Motion of United States Requesting an Order Requiring Defendants toProduce Documents and Tangible Objects Pursuant to the Standing DiscoveryOrder and Pursuant to Fed. R. Crim. P. 16(b)(1)(A)

Date: 
Wednesday, December 16, 1998
Document Type: 
Discovery Motions, Memoranda, and Orders
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UNITED STATES DISTRICT COURT
SOUTHERN DISTRICT OF FLORIDA
UNITED STATES OF AMERICA

                    v.

ATLAS IRON PROCESSORS, INC.;   
et al.,

                                        Defendants.

       
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Case No. 97-0853-CR-Middlebrooks

Magistrate Dubé
(Amended order of reference dated May 7, 1998)

MOTION OF UNITED STATES
REQUESTING AN ORDER
REQUIRING DEFENDANTS
TO PRODUCE DOCUMENTS AND
TANGIBLE OBJECTS PURSUANT
TO THE STANDING DISCOVERY
ORDER AND PURSUANT TO
FED. R. CRIM. P. 16(b)(1)(A)

COMES NOW the United States and files this motion requesting that the Court order the defendants Atlas Iron Processors, Inc., Anthony J. Giordano, Sr., Anthony J. Giordano, Jr., David Giordano, and Sunshine Metal Processing, Inc.1 (hereinafter "defendants") to produce all documents and tangible objects the defendants intend to introduce at trial.2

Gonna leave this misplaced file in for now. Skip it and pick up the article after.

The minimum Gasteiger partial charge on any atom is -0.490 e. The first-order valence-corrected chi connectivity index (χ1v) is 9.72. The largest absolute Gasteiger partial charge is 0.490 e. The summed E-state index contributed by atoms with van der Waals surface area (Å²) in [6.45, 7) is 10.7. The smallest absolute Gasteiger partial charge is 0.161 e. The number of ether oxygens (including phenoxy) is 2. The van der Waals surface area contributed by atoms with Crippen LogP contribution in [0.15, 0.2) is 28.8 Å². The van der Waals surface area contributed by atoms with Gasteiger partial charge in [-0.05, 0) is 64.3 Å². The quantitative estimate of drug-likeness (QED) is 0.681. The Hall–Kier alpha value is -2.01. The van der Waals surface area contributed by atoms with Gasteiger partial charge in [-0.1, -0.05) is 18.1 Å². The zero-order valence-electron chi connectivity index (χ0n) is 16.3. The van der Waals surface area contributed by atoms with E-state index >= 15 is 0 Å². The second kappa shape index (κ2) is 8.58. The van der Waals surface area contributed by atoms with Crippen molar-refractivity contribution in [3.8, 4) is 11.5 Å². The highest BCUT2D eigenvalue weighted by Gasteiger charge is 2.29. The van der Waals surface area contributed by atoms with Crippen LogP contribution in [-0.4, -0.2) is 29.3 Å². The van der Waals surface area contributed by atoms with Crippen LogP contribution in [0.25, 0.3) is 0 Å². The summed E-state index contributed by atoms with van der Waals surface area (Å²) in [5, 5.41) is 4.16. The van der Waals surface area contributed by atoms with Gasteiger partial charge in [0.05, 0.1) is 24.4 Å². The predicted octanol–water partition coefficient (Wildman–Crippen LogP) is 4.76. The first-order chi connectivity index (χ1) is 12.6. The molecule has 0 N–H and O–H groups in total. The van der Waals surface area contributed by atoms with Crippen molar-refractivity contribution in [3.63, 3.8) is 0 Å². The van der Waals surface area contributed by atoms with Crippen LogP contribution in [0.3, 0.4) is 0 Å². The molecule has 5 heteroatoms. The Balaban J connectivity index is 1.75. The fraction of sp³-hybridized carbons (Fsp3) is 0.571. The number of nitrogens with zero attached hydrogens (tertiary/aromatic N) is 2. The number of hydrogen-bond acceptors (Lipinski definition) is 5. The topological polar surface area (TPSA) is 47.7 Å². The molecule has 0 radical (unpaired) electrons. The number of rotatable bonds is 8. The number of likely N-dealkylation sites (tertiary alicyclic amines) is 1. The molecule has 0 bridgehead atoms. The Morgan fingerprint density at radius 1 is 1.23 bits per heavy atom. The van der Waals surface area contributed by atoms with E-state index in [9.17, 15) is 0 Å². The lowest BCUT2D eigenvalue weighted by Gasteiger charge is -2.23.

On December 2, 1997, the Court issued a Standing Discovery Order. On December 15, 1997, the United States filed its response to the Court's Standing Discovery Order. In its response, the United States specifically requested that materials be produced to the United States pursuant to ¶B of the Standing Discovery Order and Fed. R. Crim. P. Rule 16. See, e.g., Response of United States To Standing Discovery Order Concerning Defendant Atlas Iron Processors, Inc., ¶B.3

Between December 19, 1997, and January 16, 1998, the Atlas defendants (Atlas Iron Processors, Inc., Anthony J. Giordano, Sr., Anthony J. Giordano, Jr., and David Giordano) filed separate responses to the Standing Discovery Order. In each response the Atlas defendants stated they had produced all the books, papers, documents, photographs or tangible objects they intended to produce as evidence in chief at trial. However, each Atlas defendant also reserved the right to supplement their response to the Standing Discovery Order once the United States had complied with the provisions set forth in the Standing Discovery Order.

The United States complied with the Standing Discovery Order's provisions nearly seven months ago, shortly after Magistrate Judge Dubé issued a sealed protective order on May 26, 1998. To date the United States has not received supplemental responses from any of the Atlas defendants.4 For this reason, the United States respectfully requests that the Court order the defendants to fully comply with the requirements of the Standing Discovery Order, which provides:

  1. The defendant(s) shall permit the government to inspect and copy the following items, or copies thereof, or supply copies thereof, which are within the possession, custody or control of the defendant(s), the existence of which is known or by the exercise of due diligence may become known to the defendant(s):